How the FIA’s F1 porpoising clampdown will really work

The Canadian Grand Prix weekend has been dominated by the ongoing battle that Formula 1 teams are facing with porpoising.

How the FIA’s F1 porpoising clampdown will really work

In the wake of an especially brutal Baku race for a number of drivers – with Lewis Hamilton’s back pain highlighting the battering some are facing right now – intervention by the FIA in trying to eradicate the problem has added a fresh dimension to the debate.

In a technical directive sent on Thursday to teams by the FIA’s single-seater technical director Nikolas Tombazis, the governing body laid out its plans to fix porpoising and bouncing in a bid to try to help drivers.

And although F1’s TD are never officially published, here is how the FIA explained its plan to teams for both the immediate, short and long-term future.

Immediate car changes

One of the main difficulties teams have faced in curing porpoising has been trying to maintain a stable aero platform as downforce levels increase on the straights.

Matters have been complicated by some teams suffering from the floor edges flexing down as speeds go up – which leads to an increase in downforce levels.

This in theory sounds great, but the reality is that the increased downforce accelerates the extent to which the car is pushed down on to the track, so therefore makes the porpoising worse.

It was this issue that prompted the pre-season decision to allow teams to run a single floor stay to help strengthen the edges and limit the flexing.

Mercedes W13 floor detail

Mercedes W13 floor detail

Photo by: Giorgio Piola

From the Canadian Grand Prix, the FIA will allow two further measures to help teams make their floors stronger. They will be allowed an additional stay mounted further forwards of the one already adopted – which is something that Mercedes has introduced already.

Furthermore, teams will be allowed an additional thickness on the floor’s top surface – even if this breaks local regulations on curvature or if it protrudes beyond the volumes defined in the regulations.

If these changes do deliver a tangible benefit in helping address the porpoising, then the FIA will then propose a formal rule change that can be voted on by teams for approval by the World Motor Sport Council.

Bouncing metric

One of the things that the FIA wants to gather over the Canadian Grand Prix is whether a car can be determined to exhibit ‘excessive vertical accelerations’ as it bounces.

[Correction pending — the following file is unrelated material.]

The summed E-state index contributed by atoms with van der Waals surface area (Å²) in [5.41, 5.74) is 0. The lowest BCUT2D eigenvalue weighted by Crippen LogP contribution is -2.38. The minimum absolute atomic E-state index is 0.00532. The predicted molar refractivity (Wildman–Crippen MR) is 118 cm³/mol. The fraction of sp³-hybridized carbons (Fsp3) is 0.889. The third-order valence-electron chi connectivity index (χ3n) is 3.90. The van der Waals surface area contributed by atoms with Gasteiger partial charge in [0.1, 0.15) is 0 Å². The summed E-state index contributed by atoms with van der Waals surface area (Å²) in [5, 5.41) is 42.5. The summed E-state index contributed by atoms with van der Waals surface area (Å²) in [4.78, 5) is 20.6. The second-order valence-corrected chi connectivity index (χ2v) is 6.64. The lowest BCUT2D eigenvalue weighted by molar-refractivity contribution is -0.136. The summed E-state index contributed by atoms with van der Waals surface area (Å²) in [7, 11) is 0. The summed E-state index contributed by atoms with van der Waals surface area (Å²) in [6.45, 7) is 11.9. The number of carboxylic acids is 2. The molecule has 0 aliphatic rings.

This will be analysed first through both closer inspection of the patterns of plank and skid wear on cars – as well as the ways that some teams are reducing the wear of their skids.

The FIA is also hoping to pull together what has been referred to as an Aerodynamic Oscillation Metric (AOM) – which will help it determine if cars are porpoising too much.

Read Also:

This will be achieved through analysis of a sensor already fitted to cars near its centre of gravity to help measure vertical acceleration with the hope that an AOM figure can be agreed to set a maximum limit.

If this can be achieved over the next few races, then teams will be asked to calculate their own AOM over three consecutive laps in Saturday morning’s final free practice session while not using DRS (any laps not done at racing speed or following other cars will be discarded).

Pierre Gasly, AlphaTauri AT03, kicks up some sparks

Pierre Gasly, AlphaTauri AT03, kicks up some sparks

Photo by: Carl Bingham / Motorsport Images

With this figure in play, teams will have to stick with their ride height values, vertical stiffness and aero configuration for the rest of the weekend.

The only exceptions to this will be raising the car up, if the weather changes, adjustments for cooling, tyre pressure changes or the adjustment of the front wing flap angle.

If a team cannot deliver a set-up that meets the AOM figure, they will be requested to produce a set-up sheet with the lowest AOM it can and raise the static ride height by 10mm.

Read Also:

The penalty for not complying with the AOM number is clear. The FIA has warned teams that if cars bounce too much and go beyond limits laid down, then they will risk disqualification from an event.

This would be done until Article 1.3 of the 2022 F1 Technical Regulations which relates to ‘dangerous construction’. The rule states: “The stewards may exclude a vehicle whose construction is deemed to be dangerous.”

Should teams agree on the procedures for determining an AOM figure, which many within the paddock are sceptical of, then the FIA could try to deliver a metric for when the car is running on track.

Sparks kick up from the rear of Lando Norris, McLaren MCL36

Sparks kick up from the rear of Lando Norris, McLaren MCL36